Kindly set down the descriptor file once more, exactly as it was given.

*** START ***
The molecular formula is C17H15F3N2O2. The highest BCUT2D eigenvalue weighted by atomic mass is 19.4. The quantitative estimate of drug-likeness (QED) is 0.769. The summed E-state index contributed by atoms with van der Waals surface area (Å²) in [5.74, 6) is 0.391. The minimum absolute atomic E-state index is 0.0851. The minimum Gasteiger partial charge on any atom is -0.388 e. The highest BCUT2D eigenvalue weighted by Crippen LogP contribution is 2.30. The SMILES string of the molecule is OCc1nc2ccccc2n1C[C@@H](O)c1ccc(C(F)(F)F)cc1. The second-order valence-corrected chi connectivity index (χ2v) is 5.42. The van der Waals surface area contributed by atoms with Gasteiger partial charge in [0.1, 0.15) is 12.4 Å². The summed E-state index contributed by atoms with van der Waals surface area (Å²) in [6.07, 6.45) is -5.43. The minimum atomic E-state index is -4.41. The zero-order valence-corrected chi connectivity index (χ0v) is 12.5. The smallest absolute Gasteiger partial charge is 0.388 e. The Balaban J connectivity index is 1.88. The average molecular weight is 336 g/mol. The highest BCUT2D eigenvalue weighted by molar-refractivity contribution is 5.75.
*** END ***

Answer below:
The molecular formula is C17H15F3N2O2. The highest BCUT2D eigenvalue weighted by atomic mass is 19.4. The quantitative estimate of drug-likeness (QED) is 0.769. The summed E-state index contributed by atoms with van der Waals surface area (Å²) in [5.74, 6) is 0.391. The minimum absolute atomic E-state index is 0.0851. The minimum Gasteiger partial charge on any atom is -0.388 e. The highest BCUT2D eigenvalue weighted by Crippen LogP contribution is 2.30. The SMILES string of the molecule is OCc1nc2ccccc2n1C[C@@H](O)c1ccc(C(F)(F)F)cc1. The second-order valence-corrected chi connectivity index (χ2v) is 5.42. The van der Waals surface area contributed by atoms with Gasteiger partial charge in [0.1, 0.15) is 12.4 Å². The summed E-state index contributed by atoms with van der Waals surface area (Å²) in [6.07, 6.45) is -5.43. The minimum atomic E-state index is -4.41. The zero-order valence-corrected chi connectivity index (χ0v) is 12.5. The smallest absolute Gasteiger partial charge is 0.388 e. The Balaban J connectivity index is 1.88. The average molecular weight is 336 g/mol. The highest BCUT2D eigenvalue weighted by molar-refractivity contribution is 5.75.